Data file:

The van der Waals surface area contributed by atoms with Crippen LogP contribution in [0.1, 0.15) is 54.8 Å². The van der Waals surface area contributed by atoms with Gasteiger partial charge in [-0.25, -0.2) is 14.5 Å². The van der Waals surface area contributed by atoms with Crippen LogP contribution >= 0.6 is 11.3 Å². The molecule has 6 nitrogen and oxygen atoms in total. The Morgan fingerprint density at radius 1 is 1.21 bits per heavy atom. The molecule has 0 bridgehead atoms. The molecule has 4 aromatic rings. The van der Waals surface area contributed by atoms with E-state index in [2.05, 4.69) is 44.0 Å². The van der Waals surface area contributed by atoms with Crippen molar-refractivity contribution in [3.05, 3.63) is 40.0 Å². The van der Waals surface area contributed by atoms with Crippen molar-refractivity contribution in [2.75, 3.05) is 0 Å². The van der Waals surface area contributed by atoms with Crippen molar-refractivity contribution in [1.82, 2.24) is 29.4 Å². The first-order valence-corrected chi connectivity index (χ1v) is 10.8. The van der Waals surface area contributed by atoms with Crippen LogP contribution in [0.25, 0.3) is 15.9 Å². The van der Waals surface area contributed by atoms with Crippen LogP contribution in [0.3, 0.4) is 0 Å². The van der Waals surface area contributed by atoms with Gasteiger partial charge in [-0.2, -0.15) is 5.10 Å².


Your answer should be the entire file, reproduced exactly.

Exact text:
The van der Waals surface area contributed by atoms with Crippen LogP contribution in [0.1, 0.15) is 54.8 Å². The van der Waals surface area contributed by atoms with Gasteiger partial charge in [-0.25, -0.2) is 14.5 Å². The van der Waals surface area contributed by atoms with Crippen LogP contribution >= 0.6 is 11.3 Å². The molecule has 6 nitrogen and oxygen atoms in total. The Morgan fingerprint density at radius 1 is 1.21 bits per heavy atom. The molecule has 0 bridgehead atoms. The molecule has 4 aromatic rings. The van der Waals surface area contributed by atoms with E-state index in [2.05, 4.69) is 44.0 Å². The van der Waals surface area contributed by atoms with Crippen molar-refractivity contribution in [3.05, 3.63) is 40.0 Å². The van der Waals surface area contributed by atoms with Crippen molar-refractivity contribution in [2.75, 3.05) is 0 Å². The van der Waals surface area contributed by atoms with Crippen molar-refractivity contribution in [1.82, 2.24) is 29.4 Å². The first-order valence-corrected chi connectivity index (χ1v) is 10.8. The van der Waals surface area contributed by atoms with Crippen LogP contribution in [0.25, 0.3) is 15.9 Å². The van der Waals surface area contributed by atoms with Crippen LogP contribution in [0.3, 0.4) is 0 Å². The van der Waals surface area contributed by atoms with Gasteiger partial charge in [-0.2, -0.15) is 5.10 Å².